“Throughout the zone district regulations, there were kind of intentional and unintentional obstacles to affordable housing development that had sort of been developed over time,” Anderson said, adding community feedback in the lead-up to the ordinance suggested that residents didn’t want developers to get more allowable height or square footage. “So we didn’t do anything that gave expanded dimension, but we were really clear about making sure that affordable housing was a permitted use every place and that there weren’t other things that were precluding the development of affordable housing either intentionally or unintentionally.”


The new rules also prohibit the establishment of new free-market residential units in the city’s mixed-use zone district.

All of the work prior to ordinances 13 and 14 being passed last month was during a pause on development designed so city officials and the community could address the stressors on the built environment.

The pace and scale of residential development saw an uptick in 2021, with 15 demolition permits issued.

Since 2013, the average number of building permits issued annually has been around six, Anderson noted.

When the city begins accepting applications for new residential development at 8:30 a.m. Monday, city officials are bracing for the pent-up demand as it is a first-come, first-serve scenario.

“Based on the anecdote of who I’ve heard from, there’s definitely going to be a demand for more than six in this initial swing,” Anderson said.

When applications seeking demolition permit are deemed complete is when they are given an allotment. Those that are incomplete go to the back of the line.

The standards laid out in the ordinances will be required when the project receives a building permit, Anderson said.

One remnant left in the code is allowing an individual to seek a multi-year allotment and get their project approved by council if they agree to additional measures like increasing affordable housing mitigation or a transit amenity, for example.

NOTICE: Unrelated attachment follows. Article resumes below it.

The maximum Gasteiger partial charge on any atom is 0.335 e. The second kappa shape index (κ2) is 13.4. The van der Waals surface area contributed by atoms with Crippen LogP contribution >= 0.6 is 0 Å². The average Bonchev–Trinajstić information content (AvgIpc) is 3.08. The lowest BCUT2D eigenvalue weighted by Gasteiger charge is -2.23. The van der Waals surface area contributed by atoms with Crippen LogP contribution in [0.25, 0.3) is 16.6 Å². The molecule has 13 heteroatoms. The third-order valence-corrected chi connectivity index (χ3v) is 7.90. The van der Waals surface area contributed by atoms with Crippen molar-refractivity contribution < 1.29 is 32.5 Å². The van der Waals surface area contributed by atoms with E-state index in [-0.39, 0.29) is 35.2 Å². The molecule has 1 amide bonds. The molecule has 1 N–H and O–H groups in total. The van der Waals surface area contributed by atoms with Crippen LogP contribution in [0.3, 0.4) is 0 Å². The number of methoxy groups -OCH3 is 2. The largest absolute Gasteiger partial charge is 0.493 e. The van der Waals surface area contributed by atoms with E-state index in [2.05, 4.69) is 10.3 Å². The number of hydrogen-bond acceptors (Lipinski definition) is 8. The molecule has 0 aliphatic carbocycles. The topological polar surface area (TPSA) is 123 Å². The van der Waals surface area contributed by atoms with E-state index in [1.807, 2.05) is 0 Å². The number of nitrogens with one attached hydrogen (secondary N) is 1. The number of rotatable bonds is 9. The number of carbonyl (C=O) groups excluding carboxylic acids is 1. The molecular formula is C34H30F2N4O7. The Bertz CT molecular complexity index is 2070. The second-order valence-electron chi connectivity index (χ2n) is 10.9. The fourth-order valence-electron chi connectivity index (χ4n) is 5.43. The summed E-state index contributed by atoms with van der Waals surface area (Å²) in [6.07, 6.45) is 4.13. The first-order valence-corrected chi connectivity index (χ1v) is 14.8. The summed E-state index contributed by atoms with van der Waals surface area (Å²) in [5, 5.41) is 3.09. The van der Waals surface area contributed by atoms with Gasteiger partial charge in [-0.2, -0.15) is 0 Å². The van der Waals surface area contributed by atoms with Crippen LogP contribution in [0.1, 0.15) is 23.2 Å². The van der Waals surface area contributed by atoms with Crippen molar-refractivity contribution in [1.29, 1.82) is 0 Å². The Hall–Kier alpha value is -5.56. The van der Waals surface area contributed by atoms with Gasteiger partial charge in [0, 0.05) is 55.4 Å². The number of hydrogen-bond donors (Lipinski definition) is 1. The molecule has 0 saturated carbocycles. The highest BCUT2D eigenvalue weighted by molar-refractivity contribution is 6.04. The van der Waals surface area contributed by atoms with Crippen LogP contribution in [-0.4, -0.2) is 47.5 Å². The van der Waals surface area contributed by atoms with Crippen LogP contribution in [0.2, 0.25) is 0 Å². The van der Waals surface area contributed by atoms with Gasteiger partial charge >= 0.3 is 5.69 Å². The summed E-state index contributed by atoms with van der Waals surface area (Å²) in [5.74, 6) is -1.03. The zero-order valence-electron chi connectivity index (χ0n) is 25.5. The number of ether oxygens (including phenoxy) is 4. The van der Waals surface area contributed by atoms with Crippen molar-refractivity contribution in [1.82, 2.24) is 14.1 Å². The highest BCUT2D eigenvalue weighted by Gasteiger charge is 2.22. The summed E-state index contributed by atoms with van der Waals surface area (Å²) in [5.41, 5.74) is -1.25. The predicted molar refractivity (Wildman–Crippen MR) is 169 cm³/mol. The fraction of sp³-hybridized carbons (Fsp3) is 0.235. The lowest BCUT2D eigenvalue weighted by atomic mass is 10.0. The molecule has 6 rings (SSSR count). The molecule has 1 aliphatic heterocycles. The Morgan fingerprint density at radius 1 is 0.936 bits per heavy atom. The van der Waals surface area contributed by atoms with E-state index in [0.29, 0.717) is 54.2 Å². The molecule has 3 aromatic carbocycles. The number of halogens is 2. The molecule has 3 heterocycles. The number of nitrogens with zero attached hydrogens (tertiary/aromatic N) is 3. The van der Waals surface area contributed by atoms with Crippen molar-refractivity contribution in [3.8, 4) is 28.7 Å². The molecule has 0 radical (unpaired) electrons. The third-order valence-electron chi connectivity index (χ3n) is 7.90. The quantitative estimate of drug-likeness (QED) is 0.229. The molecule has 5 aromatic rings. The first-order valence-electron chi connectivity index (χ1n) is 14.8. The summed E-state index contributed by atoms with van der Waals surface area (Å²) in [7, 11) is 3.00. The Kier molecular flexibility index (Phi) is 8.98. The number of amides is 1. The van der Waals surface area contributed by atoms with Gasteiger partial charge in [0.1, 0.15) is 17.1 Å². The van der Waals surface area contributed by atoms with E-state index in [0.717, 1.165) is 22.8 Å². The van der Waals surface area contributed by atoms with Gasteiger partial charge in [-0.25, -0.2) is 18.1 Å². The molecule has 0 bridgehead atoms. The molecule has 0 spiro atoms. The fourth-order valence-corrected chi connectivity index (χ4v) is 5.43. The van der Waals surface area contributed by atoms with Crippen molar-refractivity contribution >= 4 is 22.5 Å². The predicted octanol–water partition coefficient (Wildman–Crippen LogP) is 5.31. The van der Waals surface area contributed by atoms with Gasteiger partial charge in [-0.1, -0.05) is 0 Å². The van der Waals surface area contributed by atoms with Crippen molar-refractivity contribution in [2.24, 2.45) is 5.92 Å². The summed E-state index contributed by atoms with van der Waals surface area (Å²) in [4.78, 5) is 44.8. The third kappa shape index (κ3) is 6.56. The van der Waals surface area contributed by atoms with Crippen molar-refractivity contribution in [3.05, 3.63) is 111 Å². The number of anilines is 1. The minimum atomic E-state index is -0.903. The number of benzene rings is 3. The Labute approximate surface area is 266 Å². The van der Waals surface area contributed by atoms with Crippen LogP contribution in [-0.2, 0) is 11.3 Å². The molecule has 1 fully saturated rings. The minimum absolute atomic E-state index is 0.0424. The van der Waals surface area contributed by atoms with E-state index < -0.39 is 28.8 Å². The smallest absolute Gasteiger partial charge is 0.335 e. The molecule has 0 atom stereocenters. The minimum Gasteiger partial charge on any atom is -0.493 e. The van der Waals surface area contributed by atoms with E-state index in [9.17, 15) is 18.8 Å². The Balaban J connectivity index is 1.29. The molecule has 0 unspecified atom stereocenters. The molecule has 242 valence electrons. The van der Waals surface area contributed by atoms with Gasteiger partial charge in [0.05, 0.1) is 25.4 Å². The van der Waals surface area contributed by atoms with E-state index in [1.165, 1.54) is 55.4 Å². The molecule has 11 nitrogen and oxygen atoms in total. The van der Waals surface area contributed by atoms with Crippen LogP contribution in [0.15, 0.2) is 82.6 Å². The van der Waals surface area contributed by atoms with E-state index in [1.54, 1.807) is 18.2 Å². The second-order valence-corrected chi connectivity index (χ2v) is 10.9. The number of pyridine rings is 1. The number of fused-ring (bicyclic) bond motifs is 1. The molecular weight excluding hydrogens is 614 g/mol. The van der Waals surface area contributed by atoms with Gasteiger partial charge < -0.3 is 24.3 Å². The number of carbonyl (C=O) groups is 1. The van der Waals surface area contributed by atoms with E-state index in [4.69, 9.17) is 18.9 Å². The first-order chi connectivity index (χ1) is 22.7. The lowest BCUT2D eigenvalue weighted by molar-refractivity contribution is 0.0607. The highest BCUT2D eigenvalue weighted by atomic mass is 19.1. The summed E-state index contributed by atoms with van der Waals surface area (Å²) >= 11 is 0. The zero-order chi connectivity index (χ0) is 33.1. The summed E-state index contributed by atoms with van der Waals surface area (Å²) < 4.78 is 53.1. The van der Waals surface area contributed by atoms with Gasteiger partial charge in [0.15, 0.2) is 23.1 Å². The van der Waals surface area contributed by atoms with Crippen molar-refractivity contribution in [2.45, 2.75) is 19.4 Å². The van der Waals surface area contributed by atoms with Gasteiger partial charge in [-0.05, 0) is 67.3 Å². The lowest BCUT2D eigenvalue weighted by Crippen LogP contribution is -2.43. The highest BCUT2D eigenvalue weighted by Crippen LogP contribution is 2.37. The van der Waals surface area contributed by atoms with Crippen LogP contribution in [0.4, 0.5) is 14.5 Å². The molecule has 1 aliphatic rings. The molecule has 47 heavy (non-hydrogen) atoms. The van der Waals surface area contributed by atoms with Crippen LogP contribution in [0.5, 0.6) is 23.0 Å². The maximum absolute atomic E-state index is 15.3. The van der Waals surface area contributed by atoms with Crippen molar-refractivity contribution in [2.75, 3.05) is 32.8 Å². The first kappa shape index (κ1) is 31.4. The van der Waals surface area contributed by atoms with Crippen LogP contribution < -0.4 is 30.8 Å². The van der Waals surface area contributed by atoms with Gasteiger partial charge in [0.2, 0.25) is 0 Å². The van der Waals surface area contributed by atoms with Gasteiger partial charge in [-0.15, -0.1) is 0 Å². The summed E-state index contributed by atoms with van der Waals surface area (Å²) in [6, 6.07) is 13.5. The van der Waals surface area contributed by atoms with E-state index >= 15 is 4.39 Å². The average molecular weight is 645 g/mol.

“They would be granted an allotment from one of the six available in 2023,” Anderson said.

There are many renovation and remodel projects that were in the queue that were put on hold during the moratorium that will now be subject to the new affordable mitigation requirements.


What is still ongoing related to the moratorium is a lawsuit levied against the city from the Aspen Board of Realtors that sought a permanent injunction and a declaratory judgment, which would make the emergency ordinance unenforceable.

Ninth Judicial District Judge Anne Norrdin did not rule in favor of that but did approve this past March the Board of Realtors’ motion that sought a preliminary injunction to lift the ordinance enacting the moratorium.

While the judge found the city violated the Open Meetings Law, she ruled against the Board of Realtors’ claim that the city violated due process provisions under the 14th Amendment of the U.S. Constitution.

The temporary injunction left a day and a half of the original ordinance unenforceable because Norrdin ruled that council hadn’t given proper notice prior to Dec. 7 when it first introduced the emergency ordinance and passed it on second reading the following day.

Council corrected that by introducing and passing a new ordinance with the same language on March 15.

There are two motions pending, one of which is from the city arguing that all issues are moot because a new ordinance was passed.

The other motion is from the Board of Realtors seeking summary judgment, asking for the disposal of case without a trial.

Chris Bryan, a lawyer for Garfield & Hecht, P.C., who represents the Board of Realtors, said the summary judgment motion is to determine attorney’s fees that should be paid by the city.

“It’s in the hundreds of thousands of dollars,” he said, adding that the position of the Board of Realtors is there was never an emergency in which to enact a moratorium on residential development. “It’s disingenuous to say that on Aug. 8 there is no longer an emergency.”